The Official History of the New Zealand Rifle Brigade
Part 1: Brigade Headquarters And The 1st and 2nd Battalions
Part 1: Brigade Headquarters And The 1st and 2nd Battalions.
Brigade Headquarters at Heliopolis— Command, Brig.-Gen. Braithwaite—Reinforcements—Move to lsmailia—Formation of the New Zealand Division—Command, Col. Fulton—To the forward zone, Ferry Post.
This account must now go back to the date of the 1st Battalion's departure for Matruh, namely, 18th December, and deal with the Brigade less the two detached units. The headquarters' personnel were still at Aerodrome Camp, Heliopolis, with Lieut.-Col. Fulton in command of the Rifles and also of the New Zealand and Australian Reserve Brigade.
The day after the 1st Battalion left, the 2nd Reinforcements for the Rifle Brigade arrived in camp. This draft consisted of 10 officers and 394 other ranks. The 1st Reinforcements had, of course, come with, the first two battalions of the Brigade.
Lieut.-Col. (Temp. Col.) W. G. Braithwaite, D.S.O., assumed command of the Brigade on December 27th.*Lieut.-Col. Fulton retained command of the N.Z. & A. Reserve Brigade, with Major Gibson, Northumberland Fusiliers, as Brigade Major.
A change was effected in Brigade headquarters on January 11th, 1916, Capt. C. W. Melvill, N.Z.S.C., taking over the duties of Brigade Major from Major Gard'ner, transferred. The appointment was, however, ante-dated to December 7th, page 551915, and Capt. Melvill was granted the temporary rank of Major.
The reinforcements were temporarily organized as a battalion, and at once commenced intensive training of a comprehensive nature, and this was carried on steadily throughout the remainder of December and the whole of January and February. Brigade Headquarters, together with this unit and other details, moved on February 6th to Moascar Camp, Ismailia, whither the 2nd Battalion had gone direct from Alexandria on the 18th of the previous month. Here, in addition to its own company and battalion training, the latter unit had been taking part in manœuvres on a large scale in conjunction with the troops lately returned from Gallipoli. General Birdwood, commanding the Anzac Corps, inspected the Brigade troops at Heliopolis on January 26th, and the 2nd Battalion alone at Ismailia on February 18th. At the end of the month, as we have seen, the 1st Battalion joined up with the Brigade.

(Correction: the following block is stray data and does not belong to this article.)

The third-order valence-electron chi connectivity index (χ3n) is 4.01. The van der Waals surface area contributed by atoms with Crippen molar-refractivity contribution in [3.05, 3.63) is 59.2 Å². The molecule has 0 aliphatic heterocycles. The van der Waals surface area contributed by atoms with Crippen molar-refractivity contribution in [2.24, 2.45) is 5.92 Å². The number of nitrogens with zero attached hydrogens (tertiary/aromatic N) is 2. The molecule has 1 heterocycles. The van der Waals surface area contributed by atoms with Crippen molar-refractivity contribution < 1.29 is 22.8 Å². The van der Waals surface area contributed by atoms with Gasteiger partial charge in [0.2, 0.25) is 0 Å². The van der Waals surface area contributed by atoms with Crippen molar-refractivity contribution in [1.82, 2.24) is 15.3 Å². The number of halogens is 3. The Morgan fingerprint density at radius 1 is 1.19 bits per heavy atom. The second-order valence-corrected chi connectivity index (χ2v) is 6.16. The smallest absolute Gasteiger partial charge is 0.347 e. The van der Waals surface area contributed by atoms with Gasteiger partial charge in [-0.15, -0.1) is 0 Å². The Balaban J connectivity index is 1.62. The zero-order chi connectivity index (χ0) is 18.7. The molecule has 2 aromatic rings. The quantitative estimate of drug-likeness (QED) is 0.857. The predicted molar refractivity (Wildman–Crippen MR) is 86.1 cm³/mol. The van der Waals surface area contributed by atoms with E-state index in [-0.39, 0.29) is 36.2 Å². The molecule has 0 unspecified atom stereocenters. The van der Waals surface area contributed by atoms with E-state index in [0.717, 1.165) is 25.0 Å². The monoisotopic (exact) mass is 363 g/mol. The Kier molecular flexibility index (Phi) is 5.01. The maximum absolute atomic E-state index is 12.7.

After its glorious service on Gallipoli, from the famous landing in April, 1915, to the brilliant withdrawal at the end of the year, the New Zealand and Australian Division, which formed part of the Australian and New Zealand Army Corps, concentrated at Moascar during the first week of January, 1916. Here, in common with the other formations of the Mediterranean Expeditionary Force, it entered upon a period of intensive training to fit it for action in the defence of the Canal, to take the field against the Germans, or to meet any other emergency that might arise. In the course of the process of reorganization, however, it soon became patent that the Australian and New Zealand reinforcements and convalescents had accumulated to such an extent that they could not be absorbed under normal conditions, and that the training formations into which they were being drafted were becoming unwieldy. Reinforcements alone were coming forward every month at the rate of twenty per cent. in excess of ordinary requirements, and in addition there was a large number of surplus men intended for mounted units, who, because of their desire to get early into the firing-line, were willing and eager to transfer either to artillery or to infantry units. Moreover, half the New Zealand Rifle Brigade was already in Egypt, and the remaining two battalions were expected early in March. Careful page 57 investigation made it clear that it would be quite feasible, as well as eminently desirable, to form additional Australian Brigades, detach the Australian formations from the New Zealand and Australian Division, and reconstitute the latter as a Division composed entirely of New Zealand troops. Negotiations to this end were immediately entered into, and by the middle of February the establishment of an additional Anzac Corps and of a purely New Zealand Division within the 1st Anzac Corps was commenced.
By the end of the month the various adjustments had been completed, and on March 1st the change of name from "The New Zealand and Australian Division" to "The New Zealand Division" was announced. Major-General Sir A. H. Russell, who in the previous November had succeeded General Godley, continued in command.